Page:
The next TxDOT comment clarifies that TxDOT follows only one noise policy that was approved by FHWA in 2011. The comment states that FHWA's observations are the result of incorrect actions by individual project sponsors and are not the result of a new noise policy. The TxDOT developed in 2016 an Environmental Handbook for Traffic Noise that did not replace the approved 2011 Guidelines for Analysis and Abatement of Highway Traffic Noise. The FHWA appreciates TxDOT's identification of this error, and the final report will remove mention of a second noise policy and focus the observation on incorrect actions identified in project files.
Walter C. Waidelich, Jr.,
Acting Deputy Administrator, Federal Highway Administration.
Surface Transportation Project Delivery Program
FHWA Audit #3 of the Texas Department of Transportation
December 17, 2015, to June 16, 2016
This report summarizes the findings of the Federal Highway Administration's (FHWA) third audit review (Audit #3) to assess the Start Printed Page 17721performance by the Texas Department of Transportation (TxDOT) regarding its assumption of responsibilities and obligations, as assigned by FHWA, under a memorandum of understanding (MOU) which took effect on December 16, 2014. From that date, TxDOT assumed FHWA National Environmental Policy Act (NEPA) responsibilities assigned for the environmental review and compliance, and for other environmental laws related to NEPA for highway projects in Texas (NEPA Assignment Program). The status of FHWA's observations from the second audit review (Audit #2), including any TxDOT self-imposed corrective actions, is detailed at the end of this report.
The FHWA Audit #3 team (team) was formed in February 2016 and met regularly to prepare for the on-site portion of the audit. Prior to the on-site visit, the team: (1) performed reviews of project files in TxDOT's Environmental Compliance Oversight System (ECOS), (2) examined TxDOT's responses to FHWA's information requests, and (3) developed interview questions. The on-site portion of this audit, comprised of TxDOT and other agency interviews, was conducted on April 11-15, 2016.
The TxDOT continues to develop, revise, and implement procedures and processes required to carry out the NEPA Assignment Program. Overall, the team found continued evidence that TxDOT is committed to establishing a successful program. This report summarizes the team's assessment of the current status of several aspects of the NEPA Assignment Program, including numerous successful practices and six observations that represent opportunities for TxDOT to improve its program. The team identified four non-compliance observations that TxDOT will need to address as corrective actions, if not already addressed, in FHWA's next review or audit.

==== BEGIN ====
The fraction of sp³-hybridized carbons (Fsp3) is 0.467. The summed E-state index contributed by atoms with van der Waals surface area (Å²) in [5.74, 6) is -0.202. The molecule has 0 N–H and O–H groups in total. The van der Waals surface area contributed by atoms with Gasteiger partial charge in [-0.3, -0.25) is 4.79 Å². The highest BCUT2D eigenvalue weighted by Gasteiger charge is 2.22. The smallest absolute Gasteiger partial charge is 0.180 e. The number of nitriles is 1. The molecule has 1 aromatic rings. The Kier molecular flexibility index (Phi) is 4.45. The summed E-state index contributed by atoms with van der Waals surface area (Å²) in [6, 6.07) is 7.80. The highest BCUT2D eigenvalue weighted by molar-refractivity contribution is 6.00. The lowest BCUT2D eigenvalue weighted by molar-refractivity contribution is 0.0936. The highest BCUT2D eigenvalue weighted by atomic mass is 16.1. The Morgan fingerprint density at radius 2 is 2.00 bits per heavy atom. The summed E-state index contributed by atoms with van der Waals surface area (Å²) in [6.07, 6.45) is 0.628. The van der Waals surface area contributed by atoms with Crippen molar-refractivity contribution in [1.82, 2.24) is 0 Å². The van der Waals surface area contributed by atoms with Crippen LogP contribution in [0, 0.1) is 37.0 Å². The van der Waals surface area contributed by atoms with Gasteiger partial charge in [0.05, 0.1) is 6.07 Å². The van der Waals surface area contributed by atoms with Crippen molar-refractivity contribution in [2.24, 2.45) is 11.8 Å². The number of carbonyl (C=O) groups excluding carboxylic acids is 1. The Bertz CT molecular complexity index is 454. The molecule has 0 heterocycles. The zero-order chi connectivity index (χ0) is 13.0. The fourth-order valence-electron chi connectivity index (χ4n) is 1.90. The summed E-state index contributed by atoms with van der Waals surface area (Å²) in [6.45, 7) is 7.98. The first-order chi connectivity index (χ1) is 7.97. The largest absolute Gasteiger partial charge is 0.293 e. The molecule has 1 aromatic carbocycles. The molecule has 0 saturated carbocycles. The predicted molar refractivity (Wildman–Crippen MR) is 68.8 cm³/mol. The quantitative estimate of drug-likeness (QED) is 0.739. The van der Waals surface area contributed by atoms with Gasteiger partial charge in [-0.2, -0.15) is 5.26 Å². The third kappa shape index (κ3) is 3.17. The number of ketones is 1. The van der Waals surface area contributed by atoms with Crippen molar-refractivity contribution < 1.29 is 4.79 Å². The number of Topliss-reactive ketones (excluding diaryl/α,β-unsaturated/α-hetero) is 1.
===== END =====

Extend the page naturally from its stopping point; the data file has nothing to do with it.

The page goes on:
The TxDOT has continued to make progress toward meeting the responsibilities it has assumed in accordance with the MOU. Through this report, FHWA is notifying TxDOT of several non-compliance observations that require TxDOT to take corrective action. By taking corrective action and considering changes based on the observations in this report, TxDOT should continue to move the NEPA Assignment Program forward successfully.
The Surface Transportation Project Delivery Program allows a State to assume FHWA's environmental responsibilities for review, consultation, and compliance for highway projects. This Program is codified at 23 U.S.C. 327. When a State assumes these Federal responsibilities for NEPA project decisionmaking, the State becomes solely responsible and liable for carrying out these obligations in lieu of and without further approval by FHWA.
The State of Texas was assigned the responsibility for making project NEPA approvals and the responsibility for making other related environmental decisions for highway projects on December 16, 2014. In enacting Texas Transportation Code, § 201.6035, the State has waived its sovereign immunity under the 11th Amendment of the U.S. Constitution and consents to defend any actions brought by its citizens for NEPA decisions it has made in Federal court.